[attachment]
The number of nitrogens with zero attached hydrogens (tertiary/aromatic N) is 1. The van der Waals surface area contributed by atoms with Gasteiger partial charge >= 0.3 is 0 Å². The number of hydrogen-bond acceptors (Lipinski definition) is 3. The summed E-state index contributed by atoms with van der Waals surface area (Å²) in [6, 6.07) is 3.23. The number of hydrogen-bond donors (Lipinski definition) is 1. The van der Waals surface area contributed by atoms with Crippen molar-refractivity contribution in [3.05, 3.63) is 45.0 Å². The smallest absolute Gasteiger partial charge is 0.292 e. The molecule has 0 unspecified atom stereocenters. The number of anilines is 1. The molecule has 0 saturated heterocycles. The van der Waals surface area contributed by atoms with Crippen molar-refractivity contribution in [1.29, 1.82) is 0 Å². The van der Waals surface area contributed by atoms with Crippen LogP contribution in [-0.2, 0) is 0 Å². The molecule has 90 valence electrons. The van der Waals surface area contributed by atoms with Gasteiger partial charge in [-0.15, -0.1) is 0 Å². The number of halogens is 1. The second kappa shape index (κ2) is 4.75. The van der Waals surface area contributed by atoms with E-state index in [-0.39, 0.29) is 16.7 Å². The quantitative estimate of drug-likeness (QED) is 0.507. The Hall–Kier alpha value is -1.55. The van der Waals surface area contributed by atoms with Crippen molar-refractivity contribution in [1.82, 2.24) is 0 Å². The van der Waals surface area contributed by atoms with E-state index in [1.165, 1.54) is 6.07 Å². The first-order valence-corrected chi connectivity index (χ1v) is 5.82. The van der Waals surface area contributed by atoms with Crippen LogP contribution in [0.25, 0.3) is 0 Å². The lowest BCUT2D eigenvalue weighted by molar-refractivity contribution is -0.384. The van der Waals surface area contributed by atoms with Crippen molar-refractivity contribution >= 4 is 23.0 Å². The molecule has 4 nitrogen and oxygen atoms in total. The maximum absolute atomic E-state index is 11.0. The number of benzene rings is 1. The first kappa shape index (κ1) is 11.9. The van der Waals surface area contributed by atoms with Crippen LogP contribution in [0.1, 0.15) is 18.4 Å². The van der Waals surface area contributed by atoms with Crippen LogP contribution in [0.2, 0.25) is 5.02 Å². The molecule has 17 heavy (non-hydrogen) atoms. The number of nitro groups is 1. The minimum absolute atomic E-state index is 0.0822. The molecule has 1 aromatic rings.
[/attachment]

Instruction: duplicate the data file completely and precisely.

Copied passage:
The number of nitrogens with zero attached hydrogens (tertiary/aromatic N) is 1. The van der Waals surface area contributed by atoms with Gasteiger partial charge >= 0.3 is 0 Å². The number of hydrogen-bond acceptors (Lipinski definition) is 3. The summed E-state index contributed by atoms with van der Waals surface area (Å²) in [6, 6.07) is 3.23. The number of hydrogen-bond donors (Lipinski definition) is 1. The van der Waals surface area contributed by atoms with Crippen molar-refractivity contribution in [3.05, 3.63) is 45.0 Å². The smallest absolute Gasteiger partial charge is 0.292 e. The molecule has 0 unspecified atom stereocenters. The number of anilines is 1. The molecule has 0 saturated heterocycles. The van der Waals surface area contributed by atoms with Crippen molar-refractivity contribution in [1.29, 1.82) is 0 Å². The van der Waals surface area contributed by atoms with Crippen LogP contribution in [-0.2, 0) is 0 Å². The molecule has 90 valence electrons. The van der Waals surface area contributed by atoms with Gasteiger partial charge in [-0.15, -0.1) is 0 Å². The number of halogens is 1. The second kappa shape index (κ2) is 4.75. The van der Waals surface area contributed by atoms with E-state index in [-0.39, 0.29) is 16.7 Å². The quantitative estimate of drug-likeness (QED) is 0.507. The Hall–Kier alpha value is -1.55. The van der Waals surface area contributed by atoms with Crippen molar-refractivity contribution in [1.82, 2.24) is 0 Å². The van der Waals surface area contributed by atoms with E-state index in [1.165, 1.54) is 6.07 Å². The first-order valence-corrected chi connectivity index (χ1v) is 5.82. The van der Waals surface area contributed by atoms with Crippen LogP contribution in [0.25, 0.3) is 0 Å². The lowest BCUT2D eigenvalue weighted by molar-refractivity contribution is -0.384. The van der Waals surface area contributed by atoms with Crippen molar-refractivity contribution >= 4 is 23.0 Å². The molecule has 4 nitrogen and oxygen atoms in total. The maximum absolute atomic E-state index is 11.0. The number of benzene rings is 1. The first kappa shape index (κ1) is 11.9. The van der Waals surface area contributed by atoms with Crippen LogP contribution in [0.1, 0.15) is 18.4 Å². The van der Waals surface area contributed by atoms with Crippen LogP contribution in [0.2, 0.25) is 5.02 Å². The molecule has 17 heavy (non-hydrogen) atoms. The number of nitro groups is 1. The minimum absolute atomic E-state index is 0.0822. The molecule has 1 aromatic rings.